How to manually edit someone's app to add a label on a button

How to label unlabelled buttons in android apps

Below is the process I follow for adding descriptions for unlabelled image buttons. It involves modifying the UI xml files in the apk package. If you have experience with flashing roms and installing kernels and the like, most of this is pretty straight forward. If you're new to android hacking, there will be a learning curve, but after you've done it once, it will be much easier the next time.

I used pandora for the example which turned out to be a poor choice, as there is a bug that prevents the package from rebuilding. I included a fix as a footnote in the end. If this is your first time, you may want to try another package instead. The bug is specific to the pandora app and I haven't encountered it with other apps I've modified. The mpdroid app can be rebuilt without errors. The steps are the same. I recommend starting with the app at the top of your accessibility wishlist. This will provide additional motivation.

I use linux and not windows, so the instructions are linux specific, but they should be adaptable for windows without too much trouble. Feel free to post them to your web site or blog. Just credit me (Trevor Astrope) as the original author.


Before you can label the buttons, you will need to set up your environment.

1. Install and configure the android sdk from

2. Install the java runtime environment (jre) 6 (1.6) if you don't have it already. You can test with: java -version

3. Install apktool from

4. Set up signing certificate and key or use the from

Ok, so by now you should have install all of the requirements above and
followed the instructions provided on each of the links.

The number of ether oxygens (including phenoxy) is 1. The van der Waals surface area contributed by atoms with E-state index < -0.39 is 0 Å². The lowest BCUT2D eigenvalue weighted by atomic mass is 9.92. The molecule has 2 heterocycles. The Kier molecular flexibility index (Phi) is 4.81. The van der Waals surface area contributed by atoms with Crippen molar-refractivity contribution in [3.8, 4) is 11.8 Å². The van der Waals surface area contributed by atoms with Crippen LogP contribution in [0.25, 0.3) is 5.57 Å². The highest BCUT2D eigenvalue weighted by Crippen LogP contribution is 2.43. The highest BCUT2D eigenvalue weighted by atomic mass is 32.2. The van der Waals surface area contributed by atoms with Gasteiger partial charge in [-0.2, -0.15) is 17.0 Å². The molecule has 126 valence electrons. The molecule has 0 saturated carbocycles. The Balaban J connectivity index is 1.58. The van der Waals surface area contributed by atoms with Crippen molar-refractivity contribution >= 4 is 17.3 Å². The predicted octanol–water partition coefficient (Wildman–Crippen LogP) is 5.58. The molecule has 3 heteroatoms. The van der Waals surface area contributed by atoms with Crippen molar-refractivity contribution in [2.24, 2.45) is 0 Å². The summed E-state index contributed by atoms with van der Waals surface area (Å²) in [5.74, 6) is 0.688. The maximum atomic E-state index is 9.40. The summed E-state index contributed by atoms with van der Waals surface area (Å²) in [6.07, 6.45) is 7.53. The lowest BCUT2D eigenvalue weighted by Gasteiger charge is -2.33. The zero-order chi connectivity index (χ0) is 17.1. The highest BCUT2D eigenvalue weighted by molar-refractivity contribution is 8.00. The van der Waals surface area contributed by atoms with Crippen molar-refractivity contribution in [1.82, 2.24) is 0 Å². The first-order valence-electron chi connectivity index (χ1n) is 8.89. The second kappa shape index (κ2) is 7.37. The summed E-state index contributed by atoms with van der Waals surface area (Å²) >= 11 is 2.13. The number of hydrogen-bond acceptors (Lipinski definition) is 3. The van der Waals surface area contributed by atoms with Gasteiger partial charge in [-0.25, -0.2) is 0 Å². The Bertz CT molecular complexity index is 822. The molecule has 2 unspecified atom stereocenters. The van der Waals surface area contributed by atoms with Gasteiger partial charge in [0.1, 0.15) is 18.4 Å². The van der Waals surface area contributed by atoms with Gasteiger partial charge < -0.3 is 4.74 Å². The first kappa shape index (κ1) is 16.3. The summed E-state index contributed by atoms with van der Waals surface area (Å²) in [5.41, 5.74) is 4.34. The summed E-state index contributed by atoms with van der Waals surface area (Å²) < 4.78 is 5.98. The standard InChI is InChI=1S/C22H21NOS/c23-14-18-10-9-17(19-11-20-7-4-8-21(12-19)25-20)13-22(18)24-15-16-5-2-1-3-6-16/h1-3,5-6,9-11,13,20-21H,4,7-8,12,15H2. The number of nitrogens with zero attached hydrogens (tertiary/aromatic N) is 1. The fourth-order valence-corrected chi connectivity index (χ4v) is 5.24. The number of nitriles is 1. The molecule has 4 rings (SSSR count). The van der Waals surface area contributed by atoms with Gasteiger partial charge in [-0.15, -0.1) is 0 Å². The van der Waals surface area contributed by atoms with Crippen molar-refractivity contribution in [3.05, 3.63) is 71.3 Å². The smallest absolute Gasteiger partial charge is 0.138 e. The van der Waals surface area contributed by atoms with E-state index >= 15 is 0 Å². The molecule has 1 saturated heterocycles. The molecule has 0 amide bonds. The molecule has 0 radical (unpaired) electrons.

If so, you're now ready to label those unlabelled buttons. I will
demonstrate the steps by labeling the unlabelled buttons in the pandora
app. While the pandora app itself is accessible, they forgot to label
the buttons in the widget, so we will label them.

1. You will need to copy the apk file to your workstation.

- If your device is rooted, you can find the apk in /data/app. Copy it
to /sdcard and use adb to copy it to your workstation.

adb shell
cp /data/app/ /sdcard
adb pull /sdcard/ .

- If your device isn't rooted, there are several ways to get the apk
file. I found one way here:

Note that you will need usb debugging enabled to use adb. If you have
never done this before, go to settings > developer options and enable
usb debugging. If you're on 4.1 or later, first enable developer options
by going to settings > about and tap (double tap with talkback) "the
build number 7 times. Then navigate up and go to developer options and
enable usb debugging.

Note that when connecting with adb over usb for the first time in 4.2.2
a dialog will popup on your device where you will need to confirm the
adb connection. Click the always checkbox so it doesn't ask each time
you connect from this machine.

2. Now that you have the apk on your workstation, you will need to
unpack it. Basically, the apk is just a zip file, but it is optimized or
odexed and will need to be de-odexed first. Thankfully, the apktool will
do this:

apktool d

The above command will extract the files and de-odex them into a
directory called

3. You're now ready to start adding labels to buttons.

Inside the directory is a "res" directory. This is
the directory where the UI files are located.


When you list the files, there should be a layout and a values directory
among other files and directories. The layout directory contains xml
files with ImageButton elements. You can use grep to find which files
have ImageButton elements, as not all files necessarily will have them.

cd layout
grep "

The android:id is a pretty good indicator of what the button does. In
this case it is "@id/thumb_down". Its pretty obvious this is the thumb
down button. Sometimes it isn't so obvious. In that case, the
android:src attribute might provide an additional clue. Other times you
just need to take a guess and fix it later if you get it wrong.

5. We need to now add an android:contentDescription attribute for the
button. Unfortunately, It isn't as easy as just adding a text label. You
need to reference a string that is defined in res/values/strings.xml.

In another window, open ../values/strings.xml and search for the word
"thumb_down". You'll find the line: